"Very mean and angrily," said Matthew.

"Really, like how?" Schlesinger asked. Matthew grimaced.

"He was doing that? Scowling? Really? Do you think he was trying to scare you?"

"Yeah," said Matthew.

"How'd you look at him?" Schlesinger asked. In reply, Matthew made a mean face.

"Did Sgt. Burke ever show emotion about his kids testifying against him?" Schlesinger asked Brown.

"Absolutely," the JAG defense attorney replied. "He didn't like the fact that on cross examination, you know, we would be confronting them. Yeah, it was very unsettling for him. He did not like it."

Throughout the four civilian trials, prosecutors could not present any physical evidence against Burke. They thought there was none. But shortly before the court martial, the Army lab produced something: a tiny, almost microscopic speck of glass taken off of Burke's coat.

The Army lab compared it to the shattered glass door at the crime scene and concluded it was similar.

"Your lab compared scrapings from his coat?" Schlesinger asked Capt. Lepir.

"Yes," the JAG prosecutor replied. "... it was the first piece of physical evidence ... that we could show linked him to the crime scene."

"And what we did present to the panel tended to demonstrate that that particle of glass that was found on his ACU jacket likely came from the back door that was shattered at the Comer residence," said Lt. Col. Matt Calarco.

Except that tiny piece of glass came off a camouflage coat that was different than the one Matthew and Eion say the killer was wearing.

"What's the most likely way that little tiny speck of glass ended up on that jacket?" Schlesinger asked Brown.

"It was probably picked up from somewhere else," he replied. Do I think it's possible that someone was at the crime scene and then when they collected the evidence that maybe there was a transfer because it was such a small piece of glass? Maybe. But that even assumes that I think it is the same kind of glass or the same piece of glass which I don't ... I don't buy into that."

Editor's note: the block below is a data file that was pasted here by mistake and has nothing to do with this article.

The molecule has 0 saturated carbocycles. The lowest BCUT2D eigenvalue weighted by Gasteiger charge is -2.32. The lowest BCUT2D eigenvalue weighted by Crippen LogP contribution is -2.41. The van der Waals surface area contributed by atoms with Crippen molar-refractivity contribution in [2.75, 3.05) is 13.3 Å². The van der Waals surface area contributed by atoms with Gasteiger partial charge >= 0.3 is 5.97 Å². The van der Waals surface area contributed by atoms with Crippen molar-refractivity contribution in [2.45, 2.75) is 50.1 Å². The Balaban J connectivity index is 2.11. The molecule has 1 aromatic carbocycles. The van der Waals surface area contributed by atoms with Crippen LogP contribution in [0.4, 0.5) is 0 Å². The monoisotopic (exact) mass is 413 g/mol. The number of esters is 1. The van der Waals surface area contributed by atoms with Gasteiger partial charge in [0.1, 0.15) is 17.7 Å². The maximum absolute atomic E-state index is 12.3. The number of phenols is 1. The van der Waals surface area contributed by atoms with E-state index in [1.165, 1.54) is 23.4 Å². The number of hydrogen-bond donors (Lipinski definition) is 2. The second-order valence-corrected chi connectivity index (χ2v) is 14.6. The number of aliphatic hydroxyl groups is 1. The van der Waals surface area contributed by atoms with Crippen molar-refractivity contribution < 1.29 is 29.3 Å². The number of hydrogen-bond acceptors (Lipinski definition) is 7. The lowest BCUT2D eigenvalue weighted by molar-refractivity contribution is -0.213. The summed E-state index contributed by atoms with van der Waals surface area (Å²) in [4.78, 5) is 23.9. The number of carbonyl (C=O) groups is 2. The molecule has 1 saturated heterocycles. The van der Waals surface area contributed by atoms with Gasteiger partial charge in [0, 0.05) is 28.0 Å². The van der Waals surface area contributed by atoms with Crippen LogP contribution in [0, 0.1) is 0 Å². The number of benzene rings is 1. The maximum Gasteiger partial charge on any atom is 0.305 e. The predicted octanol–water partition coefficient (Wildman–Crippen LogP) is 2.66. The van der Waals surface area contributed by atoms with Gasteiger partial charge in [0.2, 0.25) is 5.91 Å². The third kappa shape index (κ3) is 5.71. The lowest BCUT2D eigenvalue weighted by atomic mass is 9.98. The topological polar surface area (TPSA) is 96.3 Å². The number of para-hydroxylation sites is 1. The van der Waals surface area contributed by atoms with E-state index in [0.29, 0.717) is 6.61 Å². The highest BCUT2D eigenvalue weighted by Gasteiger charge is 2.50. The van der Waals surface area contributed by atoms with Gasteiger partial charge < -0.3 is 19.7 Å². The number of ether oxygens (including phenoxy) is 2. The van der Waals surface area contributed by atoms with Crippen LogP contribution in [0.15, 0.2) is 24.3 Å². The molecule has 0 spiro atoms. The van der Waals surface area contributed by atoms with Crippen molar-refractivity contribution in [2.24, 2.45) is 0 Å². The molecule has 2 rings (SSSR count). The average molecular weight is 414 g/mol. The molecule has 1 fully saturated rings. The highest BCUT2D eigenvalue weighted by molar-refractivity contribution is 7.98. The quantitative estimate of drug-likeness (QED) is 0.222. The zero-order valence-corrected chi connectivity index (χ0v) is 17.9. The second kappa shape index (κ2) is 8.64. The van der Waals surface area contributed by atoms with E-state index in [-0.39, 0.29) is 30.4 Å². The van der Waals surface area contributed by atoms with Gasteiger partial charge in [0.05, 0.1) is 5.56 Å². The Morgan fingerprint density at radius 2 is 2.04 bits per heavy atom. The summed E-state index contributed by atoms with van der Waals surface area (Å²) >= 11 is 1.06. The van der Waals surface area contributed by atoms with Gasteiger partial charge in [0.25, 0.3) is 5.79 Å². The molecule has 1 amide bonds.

"The report says that it could have the same origin as the glass sample," Brown continued.

"It could have the same origin? How strong a connection is that?" Schlesinger asked.

"Well it doesn't sound very strong to me," Brown replied.

"Were you worried about it?

"Well, you worry about everything when someone's life is on the line," he said.

The tiny piece of glass could make a huge difference in this case. But even without it, everyone can be sure this time there will be a verdict -- because in a court martial, there is no such thing as a hung jury.

THE COURT MARTIAL

Sergeant Brent Burke wanted to make the Army his life. Now, the Army will decide if he'll live out his life a free man or spend the rest of it in prison.

"... it goes all the way back to the beginning of the military on the battlefield. If you had a court martial you know it was swift. It was fast and it was right," said Tracy Burke's father, David Wilburn.

"Was there any part in the court martial where you were worried?" Richard Schlesinger asked Brent Burke's mother, Irene.

"I was always worried," she replied.

Major Rebecca Kliem teaches military criminal law.

"The burden of proof is the same in the civilian world as in military.

Proof beyond a reasonable doubt," Maj. Kliem told Schlesinger.

"If you're a defendant, if you're charged with murder, where would you rather be tried? Would you rather be tried in a military court martial or in civilian court?" he asked.